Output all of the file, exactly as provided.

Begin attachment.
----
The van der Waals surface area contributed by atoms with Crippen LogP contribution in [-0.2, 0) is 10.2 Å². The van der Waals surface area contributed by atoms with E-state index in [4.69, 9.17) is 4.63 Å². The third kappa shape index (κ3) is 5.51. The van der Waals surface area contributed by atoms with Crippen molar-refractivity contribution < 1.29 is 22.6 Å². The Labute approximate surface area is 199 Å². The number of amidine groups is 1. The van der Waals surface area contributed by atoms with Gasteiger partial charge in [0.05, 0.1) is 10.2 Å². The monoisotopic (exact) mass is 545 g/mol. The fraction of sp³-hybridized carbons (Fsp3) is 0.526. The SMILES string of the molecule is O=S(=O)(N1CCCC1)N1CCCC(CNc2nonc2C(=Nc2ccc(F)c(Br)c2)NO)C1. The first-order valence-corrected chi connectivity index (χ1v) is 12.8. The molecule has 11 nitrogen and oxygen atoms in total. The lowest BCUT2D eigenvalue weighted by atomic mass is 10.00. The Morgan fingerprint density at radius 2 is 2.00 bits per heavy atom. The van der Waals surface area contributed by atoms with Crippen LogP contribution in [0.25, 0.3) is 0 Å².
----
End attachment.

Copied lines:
The van der Waals surface area contributed by atoms with Crippen LogP contribution in [-0.2, 0) is 10.2 Å². The van der Waals surface area contributed by atoms with E-state index in [4.69, 9.17) is 4.63 Å². The third kappa shape index (κ3) is 5.51. The van der Waals surface area contributed by atoms with Crippen molar-refractivity contribution < 1.29 is 22.6 Å². The Labute approximate surface area is 199 Å². The number of amidine groups is 1. The van der Waals surface area contributed by atoms with Gasteiger partial charge in [0.05, 0.1) is 10.2 Å². The monoisotopic (exact) mass is 545 g/mol. The fraction of sp³-hybridized carbons (Fsp3) is 0.526. The SMILES string of the molecule is O=S(=O)(N1CCCC1)N1CCCC(CNc2nonc2C(=Nc2ccc(F)c(Br)c2)NO)C1. The first-order valence-corrected chi connectivity index (χ1v) is 12.8. The molecule has 11 nitrogen and oxygen atoms in total. The lowest BCUT2D eigenvalue weighted by atomic mass is 10.00. The Morgan fingerprint density at radius 2 is 2.00 bits per heavy atom. The van der Waals surface area contributed by atoms with Crippen LogP contribution in [0.25, 0.3) is 0 Å².